Once more unto the breach, dear friends. Don’t worry, I’m not having delusions of grandeur. Rather I’ve been taking the refined air of Haddington, the ancient market town and capital of my home county. But the Shakespearean battle quote is somewhat apt; I’ve been waging a gentle, polite war on the streets on behalf of Scottish independence.
As a Green the prospect of Holyrood having control over foreign affairs and the welfare state isn’t usually what gets me out of bed in the morning but it’s the front and centre issue of the moment and we’ve picked a side. I say we but in fact there remain a range of views within the Green movement because it’s not our reason for being.
It’s been interesting getting involved with some of the local SNP foot soldiers, who are clearly a well drilled regiment. Of course at this stage the engagement with the public isn’t the same as during elections when an indication of voting preference is sought; at this stage we’re trying to begin two-way conversations with people about their current thinking on the issue, any questions they have and what information they would like to help them decide, assuming they already haven’t.
As a "Belter" fae Tranent I’ve always thought of Haddington as a well-to-do place. I mentioned this to someone from Gullane and they chortled. Ah yes, the social structure of East Lothian is a multi-layered and complex pattern, rather like the Argyle jumpers of the dapper golfers that pepper our landscape like mini-woollen wind turbines.
One of the three councillors for Haddington is a Tory and East Lothian has a Labour MP (the Tories came second) and a constituency Labour MSP. So, I was expecting a fair bit of pro-Union banter when I took to the streets but what transpired was genuinely amazing.
Over the course of a couple of hours most people were happy to take information and preferred not to discuss the issue - several commenting September 2014 is still a while away yet. Of those who said they had already decided how to vote most were No. When I asked why the reasons given were enlightening.
|Graphics via the Bairn's Crayola Qwikflip Easel|
I would say a quarter of them cited “Salmond - I don‘t like him” with another quarter saying SNP policies were putting them off. I did try explaining I’m not a cheerleader for Marmite Eck (you either love him or hate him) and I’m still planning to vote Yes, and I also tried pointing out grumbles about the actions of government were just that and not related to the referendum. If you don’t like what the Nats are doing to the health service, vote them out in 2016 and by the way in a Scottish election you get two votes with almost half the MSPs elected in a proportional way so your choices are more likely to be reflected than Westminster’s staggeringly unfair system.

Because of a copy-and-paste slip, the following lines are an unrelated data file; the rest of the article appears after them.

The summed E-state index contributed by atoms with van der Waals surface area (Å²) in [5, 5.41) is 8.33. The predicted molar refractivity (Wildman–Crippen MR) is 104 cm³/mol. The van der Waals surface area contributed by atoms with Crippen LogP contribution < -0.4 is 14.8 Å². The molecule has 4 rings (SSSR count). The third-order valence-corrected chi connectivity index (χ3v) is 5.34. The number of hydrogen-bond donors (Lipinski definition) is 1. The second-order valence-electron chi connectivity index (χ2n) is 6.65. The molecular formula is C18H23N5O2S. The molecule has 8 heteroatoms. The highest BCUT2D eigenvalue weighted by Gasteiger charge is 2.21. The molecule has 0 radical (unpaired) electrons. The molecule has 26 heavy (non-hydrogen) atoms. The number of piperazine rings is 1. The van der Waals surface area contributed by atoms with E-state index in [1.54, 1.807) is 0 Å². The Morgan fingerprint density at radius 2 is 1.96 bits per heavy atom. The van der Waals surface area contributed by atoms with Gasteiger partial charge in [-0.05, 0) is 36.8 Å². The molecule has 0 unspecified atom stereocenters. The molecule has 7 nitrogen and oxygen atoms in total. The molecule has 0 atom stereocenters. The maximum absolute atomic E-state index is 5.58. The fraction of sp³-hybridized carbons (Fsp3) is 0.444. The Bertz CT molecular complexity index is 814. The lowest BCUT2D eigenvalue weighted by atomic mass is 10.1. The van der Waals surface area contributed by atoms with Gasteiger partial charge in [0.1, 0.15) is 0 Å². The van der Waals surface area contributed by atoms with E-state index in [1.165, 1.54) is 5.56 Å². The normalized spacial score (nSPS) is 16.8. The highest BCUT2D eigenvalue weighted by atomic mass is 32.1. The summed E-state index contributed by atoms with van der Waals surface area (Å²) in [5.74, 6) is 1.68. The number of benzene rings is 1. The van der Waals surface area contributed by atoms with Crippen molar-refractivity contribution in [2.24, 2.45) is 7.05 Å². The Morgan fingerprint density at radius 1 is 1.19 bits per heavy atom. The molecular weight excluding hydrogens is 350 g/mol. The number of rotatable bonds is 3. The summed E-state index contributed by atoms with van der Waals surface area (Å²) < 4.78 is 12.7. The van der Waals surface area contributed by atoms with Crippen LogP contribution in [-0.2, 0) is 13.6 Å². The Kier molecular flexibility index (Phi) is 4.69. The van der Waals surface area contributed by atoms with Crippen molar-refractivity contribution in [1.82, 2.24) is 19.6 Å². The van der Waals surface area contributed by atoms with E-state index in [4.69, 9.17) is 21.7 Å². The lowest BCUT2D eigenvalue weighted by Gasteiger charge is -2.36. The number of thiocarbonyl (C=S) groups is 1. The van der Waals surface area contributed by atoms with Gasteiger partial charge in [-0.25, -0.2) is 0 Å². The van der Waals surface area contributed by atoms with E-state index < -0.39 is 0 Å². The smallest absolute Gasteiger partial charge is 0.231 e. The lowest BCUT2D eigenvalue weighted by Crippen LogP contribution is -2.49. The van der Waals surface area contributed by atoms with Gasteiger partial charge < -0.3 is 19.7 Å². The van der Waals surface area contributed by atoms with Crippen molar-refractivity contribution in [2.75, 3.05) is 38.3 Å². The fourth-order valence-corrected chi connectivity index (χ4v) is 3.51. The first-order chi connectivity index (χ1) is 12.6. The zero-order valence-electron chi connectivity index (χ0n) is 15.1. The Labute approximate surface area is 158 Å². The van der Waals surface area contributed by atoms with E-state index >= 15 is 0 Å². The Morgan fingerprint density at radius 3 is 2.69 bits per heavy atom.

Most of the Nos however gave frankly bizarre reasons. One woman said her grandkids lived in England and a vote for independence would turn them overnight into foreigners. It’s difficult to know what to say to that mix of emotion and illogic. I’ve got an uncle in Canada and I think of him as, er, my uncle.
I was also intrigued by a couple of folk who wanted to know what “it” would be like. “It” being the future under independence. Not having a Delorian, a working flux capacitor and a spare gigawatt I was unable to definitely state what the future would be like but explained at least we’d have more of a say in issues that affect us, and what’s more we’d probably be involved in shaping a constitution. I got the distinct impression these folk struggled with the concept of the people deciding, instead being used to politics as something decided by men in smoke-filled rooms with decision communicated to them via the tabloids.
In much the same way that I found the Scottish election campaign of 2011 mostly about explaining to people HOW to vote rather than WHY vote Green I feel the referendum is still an abstract concept for most folk. At least the conversations I had in Haddington left some punters wondering about the possibilities. I can’t wait to head back unto that breach.